If reverse sneezing becomes a chronic condition, occurring frequently, or lasting longer, you may want to make an appointment for the dog to be checked out. 

There may be other problems that are causing the irritation such as tumors, nasal mites, a kennel cough or respiratory tract infection or even collapsing trachea. 

Sometimes treating the allergy is all that is needed to reduce the incidence, but you will never know unless you get your dog to the veterinarian.

Is there anyway to prevent reverse sneezing from occurring?

Since the major culprit of reverse sneezing is some type of environmental irritant, the best way to prevent the problem is to remove as many irritants from the air as possible.  But, that is easier said than done.

Here are a couple of suggestions that might help.

  • Don't smoke around your dog
  • Avoid products such strong perfumes and cleaning chemicals that leave strong odors around the home.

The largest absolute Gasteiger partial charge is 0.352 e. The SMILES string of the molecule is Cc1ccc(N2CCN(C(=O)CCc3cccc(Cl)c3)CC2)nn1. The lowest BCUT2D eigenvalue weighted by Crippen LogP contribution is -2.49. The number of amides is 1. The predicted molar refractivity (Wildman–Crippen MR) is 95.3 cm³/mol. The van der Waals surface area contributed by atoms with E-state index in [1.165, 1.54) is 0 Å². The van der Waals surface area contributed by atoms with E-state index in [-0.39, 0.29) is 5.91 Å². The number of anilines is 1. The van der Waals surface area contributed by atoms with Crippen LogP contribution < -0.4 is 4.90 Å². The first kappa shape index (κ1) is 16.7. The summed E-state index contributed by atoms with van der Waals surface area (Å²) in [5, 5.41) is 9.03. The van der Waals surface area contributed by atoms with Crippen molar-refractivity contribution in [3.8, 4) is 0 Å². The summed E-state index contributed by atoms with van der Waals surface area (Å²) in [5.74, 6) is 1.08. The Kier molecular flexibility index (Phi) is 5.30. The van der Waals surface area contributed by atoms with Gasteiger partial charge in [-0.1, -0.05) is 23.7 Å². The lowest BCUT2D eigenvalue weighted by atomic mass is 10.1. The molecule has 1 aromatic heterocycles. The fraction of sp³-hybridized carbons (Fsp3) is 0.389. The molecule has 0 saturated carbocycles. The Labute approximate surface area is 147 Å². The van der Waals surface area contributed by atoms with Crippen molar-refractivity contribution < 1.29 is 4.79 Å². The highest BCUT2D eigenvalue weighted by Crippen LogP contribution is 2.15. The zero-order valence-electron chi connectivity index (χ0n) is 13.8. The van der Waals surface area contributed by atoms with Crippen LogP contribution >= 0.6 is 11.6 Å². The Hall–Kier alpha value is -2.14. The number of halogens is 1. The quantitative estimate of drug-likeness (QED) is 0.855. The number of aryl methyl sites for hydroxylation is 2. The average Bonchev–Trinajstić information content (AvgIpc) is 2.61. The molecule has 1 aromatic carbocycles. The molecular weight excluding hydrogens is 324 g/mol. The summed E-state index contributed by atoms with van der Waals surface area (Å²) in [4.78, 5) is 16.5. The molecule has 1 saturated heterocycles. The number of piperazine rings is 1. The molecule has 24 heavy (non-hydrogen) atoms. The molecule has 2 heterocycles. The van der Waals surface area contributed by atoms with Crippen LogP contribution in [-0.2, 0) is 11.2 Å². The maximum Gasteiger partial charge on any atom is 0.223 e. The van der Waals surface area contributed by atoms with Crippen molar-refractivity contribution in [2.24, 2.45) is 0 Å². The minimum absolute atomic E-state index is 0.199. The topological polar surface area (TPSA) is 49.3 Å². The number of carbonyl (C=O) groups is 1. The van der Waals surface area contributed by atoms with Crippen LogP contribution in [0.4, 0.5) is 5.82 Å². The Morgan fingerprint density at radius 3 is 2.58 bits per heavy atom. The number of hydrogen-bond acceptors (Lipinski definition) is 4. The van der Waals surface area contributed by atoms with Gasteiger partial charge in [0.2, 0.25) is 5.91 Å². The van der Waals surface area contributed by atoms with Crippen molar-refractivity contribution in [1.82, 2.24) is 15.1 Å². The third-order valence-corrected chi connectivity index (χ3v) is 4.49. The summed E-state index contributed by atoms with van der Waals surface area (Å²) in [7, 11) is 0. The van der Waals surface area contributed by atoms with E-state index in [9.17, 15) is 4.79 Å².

• Use air conditioning, replace air filters and leave windows closed especially on windy days.
  • Vacuum frequently and use a hepa filter to trap particles in the air.
  • Teach your dog not to pull on the leash when you are out-and-about.

References and Further Reading

Canine Nasal Mites

Reverse Sneezing in Dogs

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About Janice (author and voice behind this site)

Having lived with dogs and cats most of her life, Janice served as a veterinary technician for ten years in Maryland and twelve years as a Shih Tzu dog breeder in Ohio.

Her education includes undergraduate degrees in Psychology with a minor in biology, Early Childhood Education, and Nursing, and a master's in Mental Health Counseling.

She is a lifelong learner, a dog lover, and passionate about the welfare of animals. Her favorite breed for over 50 years has been the Shih Tzu, but she has also lived with poodles, Maltese, Yorkshire Terriers, beagles, English bulldogs, carin terriers, and a Cocker Spaniel.

When not writing, reading, and researching dog-related topics, she likes to spend time with her eight Shih Tzu dogs, husband, and family, as well as knitting and crocheting. She is also the voice behind Miracle Shih Tzu and Smart-Knit-Crocheting